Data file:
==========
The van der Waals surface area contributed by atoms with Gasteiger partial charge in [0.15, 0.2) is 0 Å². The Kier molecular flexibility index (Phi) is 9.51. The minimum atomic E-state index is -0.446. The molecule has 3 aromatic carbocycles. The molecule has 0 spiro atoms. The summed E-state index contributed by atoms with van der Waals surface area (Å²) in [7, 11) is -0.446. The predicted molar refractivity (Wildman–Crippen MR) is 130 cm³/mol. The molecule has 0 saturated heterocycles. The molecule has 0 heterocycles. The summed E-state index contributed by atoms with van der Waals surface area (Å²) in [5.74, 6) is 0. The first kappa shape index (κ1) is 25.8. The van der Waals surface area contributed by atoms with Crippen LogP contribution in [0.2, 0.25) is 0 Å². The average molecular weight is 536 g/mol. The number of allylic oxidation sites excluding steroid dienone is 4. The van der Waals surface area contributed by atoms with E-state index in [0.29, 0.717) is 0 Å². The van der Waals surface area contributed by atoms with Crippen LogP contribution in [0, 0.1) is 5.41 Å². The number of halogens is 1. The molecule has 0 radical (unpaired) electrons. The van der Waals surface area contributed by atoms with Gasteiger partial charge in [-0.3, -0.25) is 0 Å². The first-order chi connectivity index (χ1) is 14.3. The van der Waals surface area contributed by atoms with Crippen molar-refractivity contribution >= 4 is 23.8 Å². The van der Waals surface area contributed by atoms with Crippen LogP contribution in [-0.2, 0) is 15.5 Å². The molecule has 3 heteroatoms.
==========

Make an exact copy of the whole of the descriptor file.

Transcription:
The van der Waals surface area contributed by atoms with Gasteiger partial charge in [0.15, 0.2) is 0 Å². The Kier molecular flexibility index (Phi) is 9.51. The minimum atomic E-state index is -0.446. The molecule has 3 aromatic carbocycles. The molecule has 0 spiro atoms. The summed E-state index contributed by atoms with van der Waals surface area (Å²) in [7, 11) is -0.446. The predicted molar refractivity (Wildman–Crippen MR) is 130 cm³/mol. The molecule has 0 saturated heterocycles. The molecule has 0 heterocycles. The summed E-state index contributed by atoms with van der Waals surface area (Å²) in [5.74, 6) is 0. The first kappa shape index (κ1) is 25.8. The van der Waals surface area contributed by atoms with Crippen LogP contribution in [0.2, 0.25) is 0 Å². The average molecular weight is 536 g/mol. The number of allylic oxidation sites excluding steroid dienone is 4. The van der Waals surface area contributed by atoms with E-state index in [0.29, 0.717) is 0 Å². The van der Waals surface area contributed by atoms with Crippen LogP contribution in [0, 0.1) is 5.41 Å². The number of halogens is 1. The molecule has 0 radical (unpaired) electrons. The van der Waals surface area contributed by atoms with Gasteiger partial charge in [-0.3, -0.25) is 0 Å². The first-order chi connectivity index (χ1) is 14.3. The van der Waals surface area contributed by atoms with Crippen molar-refractivity contribution >= 4 is 23.8 Å². The van der Waals surface area contributed by atoms with Crippen LogP contribution in [-0.2, 0) is 15.5 Å². The molecule has 3 heteroatoms.